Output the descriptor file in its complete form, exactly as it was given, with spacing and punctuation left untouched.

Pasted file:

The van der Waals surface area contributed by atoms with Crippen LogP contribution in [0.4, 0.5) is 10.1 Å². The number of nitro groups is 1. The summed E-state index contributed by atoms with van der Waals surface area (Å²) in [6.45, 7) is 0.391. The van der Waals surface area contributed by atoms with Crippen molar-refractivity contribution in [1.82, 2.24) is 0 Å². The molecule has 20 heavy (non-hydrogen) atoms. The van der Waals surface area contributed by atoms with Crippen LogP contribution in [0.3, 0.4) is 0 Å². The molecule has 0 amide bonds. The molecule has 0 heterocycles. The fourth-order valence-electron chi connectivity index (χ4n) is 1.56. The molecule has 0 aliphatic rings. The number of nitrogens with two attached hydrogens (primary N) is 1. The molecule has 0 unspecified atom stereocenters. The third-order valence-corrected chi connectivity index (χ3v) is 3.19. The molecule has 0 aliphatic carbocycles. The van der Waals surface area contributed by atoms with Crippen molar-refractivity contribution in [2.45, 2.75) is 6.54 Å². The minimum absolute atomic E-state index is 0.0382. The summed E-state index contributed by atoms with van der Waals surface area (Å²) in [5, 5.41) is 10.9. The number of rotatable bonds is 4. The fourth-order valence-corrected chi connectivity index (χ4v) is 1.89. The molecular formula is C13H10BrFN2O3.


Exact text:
The van der Waals surface area contributed by atoms with Crippen LogP contribution in [0.4, 0.5) is 10.1 Å². The number of nitro groups is 1. The summed E-state index contributed by atoms with van der Waals surface area (Å²) in [6.45, 7) is 0.391. The van der Waals surface area contributed by atoms with Crippen molar-refractivity contribution in [1.82, 2.24) is 0 Å². The molecule has 20 heavy (non-hydrogen) atoms. The van der Waals surface area contributed by atoms with Crippen LogP contribution in [0.3, 0.4) is 0 Å². The molecule has 0 amide bonds. The molecule has 0 heterocycles. The fourth-order valence-electron chi connectivity index (χ4n) is 1.56. The molecule has 0 aliphatic rings. The number of nitrogens with two attached hydrogens (primary N) is 1. The molecule has 0 unspecified atom stereocenters. The third-order valence-corrected chi connectivity index (χ3v) is 3.19. The molecule has 0 aliphatic carbocycles. The van der Waals surface area contributed by atoms with Crippen molar-refractivity contribution in [2.45, 2.75) is 6.54 Å². The minimum absolute atomic E-state index is 0.0382. The summed E-state index contributed by atoms with van der Waals surface area (Å²) in [5, 5.41) is 10.9. The number of rotatable bonds is 4. The fourth-order valence-corrected chi connectivity index (χ4v) is 1.89. The molecular formula is C13H10BrFN2O3.